Bringing Home Success

Justine Szatkiewicz photo

Tampa/Panama City, FL For more than 12 years, Hyatt Hotels of Florida has partnered with Hands On Education and the Division of Vocational Rehabilitation (VR) to provide a reality-based hospitality training program designed specifically for people with disabilities. The students are referred by VR, become temporary Hyatt employees, and are paid during their two weeks of training. The program began at the Grand Hyatt Tampa Bay and has grown to include eight Hyatt Hotels in Florida, three in Washington DC, and eight in Texas.

Justine Szatkiewicz of Panama City is one of over 1,200 students who have been trained since the program began in 1998. The 19 year-old, who has a mild mental disability with a speech and comprehension skills deficiency, has always wanted a career in food services, and with the help of VR, Hyatt Hotels and the Hands On Education program, she is one step closer to achieving her goal.

According to her supervisor at the Hyatt, Betsy Shimberg, Justine was a model employee. "When she started, she didn't have a lot of experience and was a little hesitant, like a lot of our students. But once she got going, she became more comfortable and really hit it off well with the other staff members at the Hyatt. The students work right along with the rest of the members of Hyatt. They are in there slicing and dicing, they clock in and clock out and get paid for the two weeks that they are working."

Justine met VR counselor Pam Cramer during her junior year of high school. Pam helped Justine take advantage of work experience opportunities that became available, such as job shadowing and Disability Mentoring Day. Pam knew that Justine would benefit from the Hands On Education program, so VR funded her training.

"She [Justine] is a hard worker. She really wants to work. She is doing exactly what she wants to be doing," says Pam. "I think employers can trust her to do her job well. She is the ideal employee."

Justine's father, Francis Szatkiewicz, was hesitant to send his daughter far away from home. "We didn't know what her true capabilities were before the program," he says. After the program, Francis was amazed at Justine's progress. "Without that program, I don't think she would be where she is now," he says.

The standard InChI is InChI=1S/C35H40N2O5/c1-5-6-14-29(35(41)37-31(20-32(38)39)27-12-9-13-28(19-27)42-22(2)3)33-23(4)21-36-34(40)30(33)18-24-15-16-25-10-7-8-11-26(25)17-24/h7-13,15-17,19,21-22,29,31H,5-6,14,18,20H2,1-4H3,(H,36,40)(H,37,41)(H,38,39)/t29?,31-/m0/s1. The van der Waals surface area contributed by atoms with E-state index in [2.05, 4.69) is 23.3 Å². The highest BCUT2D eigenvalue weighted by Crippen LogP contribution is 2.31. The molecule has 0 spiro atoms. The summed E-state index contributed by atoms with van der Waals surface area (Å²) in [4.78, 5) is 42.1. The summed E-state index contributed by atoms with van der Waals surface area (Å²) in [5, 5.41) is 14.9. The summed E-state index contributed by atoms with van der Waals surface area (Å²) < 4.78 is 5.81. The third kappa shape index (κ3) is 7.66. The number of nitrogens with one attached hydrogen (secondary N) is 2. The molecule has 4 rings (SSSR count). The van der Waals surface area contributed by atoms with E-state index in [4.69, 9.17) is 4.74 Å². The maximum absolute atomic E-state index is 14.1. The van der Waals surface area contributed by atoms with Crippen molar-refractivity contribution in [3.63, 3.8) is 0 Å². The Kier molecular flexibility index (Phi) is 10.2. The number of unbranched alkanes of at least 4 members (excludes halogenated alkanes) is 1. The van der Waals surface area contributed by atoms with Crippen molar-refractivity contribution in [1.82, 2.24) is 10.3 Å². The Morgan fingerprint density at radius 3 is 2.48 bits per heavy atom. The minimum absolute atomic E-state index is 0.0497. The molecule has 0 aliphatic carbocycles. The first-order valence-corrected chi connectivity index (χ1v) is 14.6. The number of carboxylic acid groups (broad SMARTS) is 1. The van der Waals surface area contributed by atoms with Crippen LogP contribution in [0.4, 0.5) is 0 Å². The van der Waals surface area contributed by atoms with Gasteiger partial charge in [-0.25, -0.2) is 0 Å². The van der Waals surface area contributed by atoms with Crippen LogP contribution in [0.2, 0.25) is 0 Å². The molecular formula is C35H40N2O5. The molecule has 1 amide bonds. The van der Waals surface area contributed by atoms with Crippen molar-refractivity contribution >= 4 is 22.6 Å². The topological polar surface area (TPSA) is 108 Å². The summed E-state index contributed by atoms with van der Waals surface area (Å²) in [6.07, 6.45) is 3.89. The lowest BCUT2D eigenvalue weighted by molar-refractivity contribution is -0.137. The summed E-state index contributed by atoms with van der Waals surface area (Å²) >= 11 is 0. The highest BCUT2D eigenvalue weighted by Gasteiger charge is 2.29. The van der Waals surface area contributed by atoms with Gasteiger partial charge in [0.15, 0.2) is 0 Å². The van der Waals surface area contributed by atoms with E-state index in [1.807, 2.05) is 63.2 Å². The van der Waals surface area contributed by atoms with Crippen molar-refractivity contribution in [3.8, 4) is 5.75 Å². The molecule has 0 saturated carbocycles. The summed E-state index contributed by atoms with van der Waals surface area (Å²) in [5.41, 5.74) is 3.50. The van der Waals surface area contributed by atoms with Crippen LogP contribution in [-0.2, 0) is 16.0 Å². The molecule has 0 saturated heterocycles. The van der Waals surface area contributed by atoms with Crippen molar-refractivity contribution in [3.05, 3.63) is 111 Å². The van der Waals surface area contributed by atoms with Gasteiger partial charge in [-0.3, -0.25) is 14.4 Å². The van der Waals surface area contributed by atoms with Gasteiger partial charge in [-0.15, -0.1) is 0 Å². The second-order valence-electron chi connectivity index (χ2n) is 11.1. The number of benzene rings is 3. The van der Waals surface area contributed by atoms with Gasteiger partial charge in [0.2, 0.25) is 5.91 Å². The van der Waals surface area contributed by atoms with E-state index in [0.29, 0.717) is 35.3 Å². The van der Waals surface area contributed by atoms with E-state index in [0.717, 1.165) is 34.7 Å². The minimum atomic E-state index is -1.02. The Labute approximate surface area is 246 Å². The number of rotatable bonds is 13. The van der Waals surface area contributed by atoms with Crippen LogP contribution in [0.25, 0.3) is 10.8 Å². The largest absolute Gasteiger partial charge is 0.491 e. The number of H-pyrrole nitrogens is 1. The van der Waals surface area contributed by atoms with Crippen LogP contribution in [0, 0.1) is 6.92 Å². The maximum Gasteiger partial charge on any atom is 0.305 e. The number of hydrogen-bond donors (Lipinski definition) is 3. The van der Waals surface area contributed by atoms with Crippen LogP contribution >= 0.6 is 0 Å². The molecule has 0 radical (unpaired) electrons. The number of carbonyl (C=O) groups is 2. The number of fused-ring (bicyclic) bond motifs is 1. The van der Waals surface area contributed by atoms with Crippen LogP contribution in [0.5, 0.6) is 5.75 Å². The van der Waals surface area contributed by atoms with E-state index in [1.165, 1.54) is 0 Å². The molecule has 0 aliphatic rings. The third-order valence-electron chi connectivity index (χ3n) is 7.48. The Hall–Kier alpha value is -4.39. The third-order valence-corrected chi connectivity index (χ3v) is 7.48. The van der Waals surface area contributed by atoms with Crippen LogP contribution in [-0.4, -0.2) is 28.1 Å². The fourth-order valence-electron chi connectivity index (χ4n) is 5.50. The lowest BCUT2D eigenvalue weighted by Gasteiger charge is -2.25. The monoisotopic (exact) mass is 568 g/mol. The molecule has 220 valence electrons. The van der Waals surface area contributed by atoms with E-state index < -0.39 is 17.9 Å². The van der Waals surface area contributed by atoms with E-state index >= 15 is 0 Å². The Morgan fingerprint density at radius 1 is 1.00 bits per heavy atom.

He points out that both Justine's cooking and her life skills have improved in a remarkable way. "The opportunity that VR provided Justine with the Hands On Education has built her confidence level more than we could have expected. She spent two weeks taking care of herself, which really opened her eyes to say 'hey, I can do this.' Hopefully, at some point, she will be able to make it on her own."

Justine did so well, she was offered a permanent position with Hyatt; however, she turned it down because she didn't want to relocate at this time. She volunteered in her school cafeteria when she returned home and currently works at McDonald's in Panama City. She is looking to further her career in the culinary arts.

Justine enjoys spending time with her family and listening to music, in addition to her passion for cooking. She spends as much time in the kitchen as she can. "I always want to do more stuff in the kitchen," she says proudly. And with her newly improved culinary skills, that's a good thing.

Florida's Vocational Rehabilitation program is committed to helping people with disabilities become part of America's workforce. Our employer-focused website,, allows businesses to search at no charge for employees who are ready to go to work, as well as to post available jobs. VR has 111 offices across Florida, and last year helped 3,874 Floridians with significant disabilities find or keep a job. For more information about VR and its services, call (800) 451-4327 or visit